The Black Feline: Black Panthers

Black panthers are leopards with a melanistic genetic mutation that causes a uniform black coloration of their coat. In Malaysia, black panthers are the more dominant of the two, constituting almost the entire leopard population in Peninsular Malaysia. It is a solitary hunter; preying on wild pig, mouse deer and other small herbivores, and macaques.

Rainforest Elders: Family Dipterocarpaceae

Dipterocarps occur throughout the rainforests of Africa, through tropical Asia and Oceania to south China and New Guinea, with its richest species arrays in Indo-Malesia. There are approximately 170 species natural to Peninsular Malaysia, mostly in dense lowland rainforest.

The gorgeous pest controllers - Blue Throated Bee Eaters

These attractive and colourful birds are found in southern China and most areas throughout South-East Asia. They are known to live in secondary forests, shrubs, old plantations and parklands such as the Bukit Cherakah Forest Reserve, which neighbours the City of Elmina. The Bee Eaters typically feed in groups, spotting and swooping down in flocks to catch their prey.

In addition to bees, these birds feast on a variety of insects including ants, dragonflies, beetles and flies. The Blue Throated Bee Eaters are definitely gorgeous to behold and lovely to have in your neighbourhood.

The Gentle Protector - Malayan Tapir

The Malayan Tapir is one of the most iconic animals in Malaysia and is the largest of the remaining four species of tapirs in the world! An adult Malayan Tapir can weigh up to 500kg, with the females weighing heavier between the two genders. These gentle giants can be found only in Peninsular Malaysia, Indonesia, Myanmar and Thailand, with the remaining, much smaller species being native to Central and South America.

Dubbed the “gardeners of the forest”, tapirs are frugivores that disperse seeds of fruits, which they forage and eat. When they answer nature’s call, they help disperse the undigested seeds and help to enrich the biodiversity of plant species.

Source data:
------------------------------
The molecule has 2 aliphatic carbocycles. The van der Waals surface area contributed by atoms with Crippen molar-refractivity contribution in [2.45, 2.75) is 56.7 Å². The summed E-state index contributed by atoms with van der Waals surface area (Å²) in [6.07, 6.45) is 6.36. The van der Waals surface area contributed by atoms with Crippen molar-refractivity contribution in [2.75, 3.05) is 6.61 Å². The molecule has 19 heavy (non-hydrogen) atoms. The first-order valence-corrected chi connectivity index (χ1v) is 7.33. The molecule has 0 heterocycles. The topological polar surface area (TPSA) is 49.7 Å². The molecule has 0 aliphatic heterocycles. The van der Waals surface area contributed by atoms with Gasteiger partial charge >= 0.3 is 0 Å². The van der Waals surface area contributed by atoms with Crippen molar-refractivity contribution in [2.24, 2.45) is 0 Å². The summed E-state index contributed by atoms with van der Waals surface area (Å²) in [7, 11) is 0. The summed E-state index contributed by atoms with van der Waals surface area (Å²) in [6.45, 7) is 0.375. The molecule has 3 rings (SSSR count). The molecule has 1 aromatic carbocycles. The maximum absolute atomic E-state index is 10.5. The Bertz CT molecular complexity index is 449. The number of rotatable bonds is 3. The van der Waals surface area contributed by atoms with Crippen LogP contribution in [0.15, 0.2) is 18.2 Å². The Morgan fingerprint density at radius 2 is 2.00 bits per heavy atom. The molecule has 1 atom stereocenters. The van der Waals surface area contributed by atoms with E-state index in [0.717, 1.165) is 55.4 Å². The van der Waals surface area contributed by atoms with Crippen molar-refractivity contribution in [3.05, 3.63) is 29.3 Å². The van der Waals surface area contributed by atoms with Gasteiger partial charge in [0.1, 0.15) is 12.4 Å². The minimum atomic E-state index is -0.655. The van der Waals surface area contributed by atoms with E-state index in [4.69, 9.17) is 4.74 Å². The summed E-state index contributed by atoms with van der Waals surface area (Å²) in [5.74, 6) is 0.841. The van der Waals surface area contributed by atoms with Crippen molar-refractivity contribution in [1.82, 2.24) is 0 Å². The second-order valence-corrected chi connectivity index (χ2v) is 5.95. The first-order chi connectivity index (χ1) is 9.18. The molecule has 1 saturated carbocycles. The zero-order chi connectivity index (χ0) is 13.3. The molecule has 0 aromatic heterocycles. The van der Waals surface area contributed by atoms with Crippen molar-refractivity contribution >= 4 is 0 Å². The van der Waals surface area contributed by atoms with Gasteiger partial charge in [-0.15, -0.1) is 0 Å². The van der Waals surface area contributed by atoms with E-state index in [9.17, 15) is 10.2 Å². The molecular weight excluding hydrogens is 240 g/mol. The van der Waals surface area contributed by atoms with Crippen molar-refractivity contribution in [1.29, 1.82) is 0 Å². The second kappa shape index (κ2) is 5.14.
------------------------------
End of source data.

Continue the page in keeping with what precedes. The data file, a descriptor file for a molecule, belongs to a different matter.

Unfortunately, these silent helpers are endangered and need our help to survive.

The dying flying seed - Dipterocarpaceae family

All wild animals need a home where they are sheltered, where there is food and clean water. In Malaysia, this is usually provided or enriched by Dipterocarp trees. This family of trees are found in Malaysia, Borneo and Indonesia, with approximately 170 species, they make up over 80% of our rainforest canopy! They are also found in African, Asian, Oceania, South China and New Guinea rainforests. These trees can grow as tall as an 18-storey building and they disperse unique adventurous flying seeds!

However, 56% of these nurturing Dipterocarps are threatened due to illegal logging and unsustainable developments. This is why Sime Darby Property and TRCRC are joining forces to conserve and replant these trees in seed banks at the ERKC. Let’s preserve our natural heritage, one flying seed at a time.

    • Disclaimer: photos as published on The Star, 1 June 2022

    • Disclaimer: photos as published on The Star, 1 June 2022

    • Disclaimer: photos as published on The Star, 1 June 2022

    • Disclaimer: photos as published on The Star, 1 June 2022

    • Disclaimer: photos as published on The Star, 1 June 2022